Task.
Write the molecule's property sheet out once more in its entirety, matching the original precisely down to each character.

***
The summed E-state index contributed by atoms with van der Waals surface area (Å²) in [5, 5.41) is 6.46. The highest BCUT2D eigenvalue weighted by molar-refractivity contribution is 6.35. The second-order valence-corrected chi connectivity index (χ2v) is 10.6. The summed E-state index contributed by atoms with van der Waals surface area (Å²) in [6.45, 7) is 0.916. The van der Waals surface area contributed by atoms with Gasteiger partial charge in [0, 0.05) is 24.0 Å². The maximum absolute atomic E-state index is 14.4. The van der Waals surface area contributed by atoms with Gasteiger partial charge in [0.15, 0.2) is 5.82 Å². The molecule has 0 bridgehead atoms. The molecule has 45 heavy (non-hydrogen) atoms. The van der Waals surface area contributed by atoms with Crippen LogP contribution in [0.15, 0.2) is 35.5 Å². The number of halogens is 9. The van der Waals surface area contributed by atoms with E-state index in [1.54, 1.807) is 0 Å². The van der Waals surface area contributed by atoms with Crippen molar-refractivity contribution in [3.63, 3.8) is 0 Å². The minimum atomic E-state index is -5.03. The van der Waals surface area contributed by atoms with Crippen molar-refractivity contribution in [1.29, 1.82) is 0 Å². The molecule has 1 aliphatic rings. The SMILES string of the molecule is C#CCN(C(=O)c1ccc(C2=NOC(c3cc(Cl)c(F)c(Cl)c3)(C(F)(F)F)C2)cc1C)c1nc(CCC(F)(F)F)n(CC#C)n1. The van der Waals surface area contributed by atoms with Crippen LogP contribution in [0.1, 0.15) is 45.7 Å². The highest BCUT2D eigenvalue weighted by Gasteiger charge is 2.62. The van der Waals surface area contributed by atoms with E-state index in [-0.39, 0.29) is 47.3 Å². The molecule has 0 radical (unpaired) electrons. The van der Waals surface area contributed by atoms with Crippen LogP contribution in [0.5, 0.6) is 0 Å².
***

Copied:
The summed E-state index contributed by atoms with van der Waals surface area (Å²) in [5, 5.41) is 6.46. The highest BCUT2D eigenvalue weighted by molar-refractivity contribution is 6.35. The second-order valence-corrected chi connectivity index (χ2v) is 10.6. The summed E-state index contributed by atoms with van der Waals surface area (Å²) in [6.45, 7) is 0.916. The van der Waals surface area contributed by atoms with Gasteiger partial charge in [0, 0.05) is 24.0 Å². The maximum absolute atomic E-state index is 14.4. The van der Waals surface area contributed by atoms with Gasteiger partial charge in [0.15, 0.2) is 5.82 Å². The molecule has 0 bridgehead atoms. The molecule has 45 heavy (non-hydrogen) atoms. The van der Waals surface area contributed by atoms with Crippen LogP contribution in [0.15, 0.2) is 35.5 Å². The number of halogens is 9. The van der Waals surface area contributed by atoms with E-state index in [1.54, 1.807) is 0 Å². The van der Waals surface area contributed by atoms with Crippen molar-refractivity contribution in [3.63, 3.8) is 0 Å². The minimum atomic E-state index is -5.03. The van der Waals surface area contributed by atoms with Crippen molar-refractivity contribution in [1.29, 1.82) is 0 Å². The molecule has 1 aliphatic rings. The SMILES string of the molecule is C#CCN(C(=O)c1ccc(C2=NOC(c3cc(Cl)c(F)c(Cl)c3)(C(F)(F)F)C2)cc1C)c1nc(CCC(F)(F)F)n(CC#C)n1. The van der Waals surface area contributed by atoms with Crippen LogP contribution in [0.1, 0.15) is 45.7 Å². The highest BCUT2D eigenvalue weighted by Gasteiger charge is 2.62. The van der Waals surface area contributed by atoms with E-state index in [-0.39, 0.29) is 47.3 Å². The molecule has 0 radical (unpaired) electrons. The van der Waals surface area contributed by atoms with Crippen LogP contribution in [0.5, 0.6) is 0 Å².